The patient underwent upper gastrointestinal endoscopy. Biopsy of the gastric wall during endoscopy revealed non-Hodgkin�s lymphoma (NHL). The patient proceeded to thoracotomy for investigation of her lung lesion to definitively ascertain the nature of this lesion. Pathology again confirmed lung NHL. Therefore, the patient was treated with systemic chemotherapy for lymphoma.

A follow-up post therapy FDG-PET study (Figure 2, right) showed a complete metabolic response to treatment both in the stomach and the left lung when compared to the initial study (Figure 2, left).

Discussion

Non-Hodgkin�s lymphoma is a known but relatively rare cause of solitary pulmonary nodules [3]. Gastrointestinal lymphoma can be FDG-avid but can be difficult to differentiate from normal stomach activity [4]. Likewise, it can be difficult to appreciate with anatomical imaging methods such as CT. In this case, however, the gastric uptake of FDG was focal and somewhat more intense than is usually seen at the gastro-oesophageal junction. This led to the suspicion of a pathological process at this site, which was subsequently confirmed at biopsy. Lymphoma is usually characterised by nodal involvement on both CT and FDG-PET. Extranodal disease is less common. The unusualness of this presentation necessitated tissue confirmation both from the stomach and the lung nodule.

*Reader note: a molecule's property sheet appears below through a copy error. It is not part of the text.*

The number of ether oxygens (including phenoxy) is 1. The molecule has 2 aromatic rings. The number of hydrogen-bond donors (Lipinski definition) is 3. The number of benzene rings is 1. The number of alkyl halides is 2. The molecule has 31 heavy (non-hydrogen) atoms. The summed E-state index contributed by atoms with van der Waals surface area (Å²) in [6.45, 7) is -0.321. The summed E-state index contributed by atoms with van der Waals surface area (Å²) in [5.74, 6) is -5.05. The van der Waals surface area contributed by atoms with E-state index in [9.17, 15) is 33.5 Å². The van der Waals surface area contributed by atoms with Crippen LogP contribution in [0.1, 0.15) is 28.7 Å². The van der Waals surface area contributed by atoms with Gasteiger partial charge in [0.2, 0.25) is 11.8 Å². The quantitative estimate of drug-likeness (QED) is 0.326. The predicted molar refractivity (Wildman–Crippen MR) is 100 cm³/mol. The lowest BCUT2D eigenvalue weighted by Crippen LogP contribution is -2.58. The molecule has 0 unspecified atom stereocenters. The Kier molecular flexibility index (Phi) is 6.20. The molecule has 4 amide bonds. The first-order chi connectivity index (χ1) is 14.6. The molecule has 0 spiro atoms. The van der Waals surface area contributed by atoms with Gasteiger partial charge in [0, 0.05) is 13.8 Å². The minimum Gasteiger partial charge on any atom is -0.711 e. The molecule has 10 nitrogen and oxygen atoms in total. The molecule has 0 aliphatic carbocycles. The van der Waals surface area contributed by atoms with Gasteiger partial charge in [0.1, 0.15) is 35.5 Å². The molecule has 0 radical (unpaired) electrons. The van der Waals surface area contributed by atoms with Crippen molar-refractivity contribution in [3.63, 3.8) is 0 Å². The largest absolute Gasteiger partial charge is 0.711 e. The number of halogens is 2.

FDG-PET is used throughout the world in the assessment of solitary pulmonary nodule. It has been shown to have high sensitivity (>95%) and high specificity (>75%) in determining whether the nodule is benign or malignant based on high uptake in the lesion [5]. In this case, FDG-PET confirmed a likely malignant process with prominent activity seen in the small lung nodule.

FDG-PET in this case also showed a total metabolic response to treatment following appropriate chemotherapy. In the authors' institution, post-therapy assessment in NHL is one of the most common indications for FDG-PET. The findings may be of prognostic significance as total metabolic response has been associated with improved long term outlook in NHL [6]. FDG-PET has also been shown to be more accurate in assessing response to therapy in NHL compared with CT [7]. The whole body nature of PET imaging coupled with the sensitivity related to its assessment of metabolic function rather than anatomic detail likely contribute to its enhanced accuracy compared to CT.

This case thus illustrates the usefulness of FDG-PETas teaching points:

  • in the assessment of the solitary pulmonary nodule
  • in the detection of previously occult disease and
  • as a sensitive modality for monitoring therapeutic efficacy in lymphoma.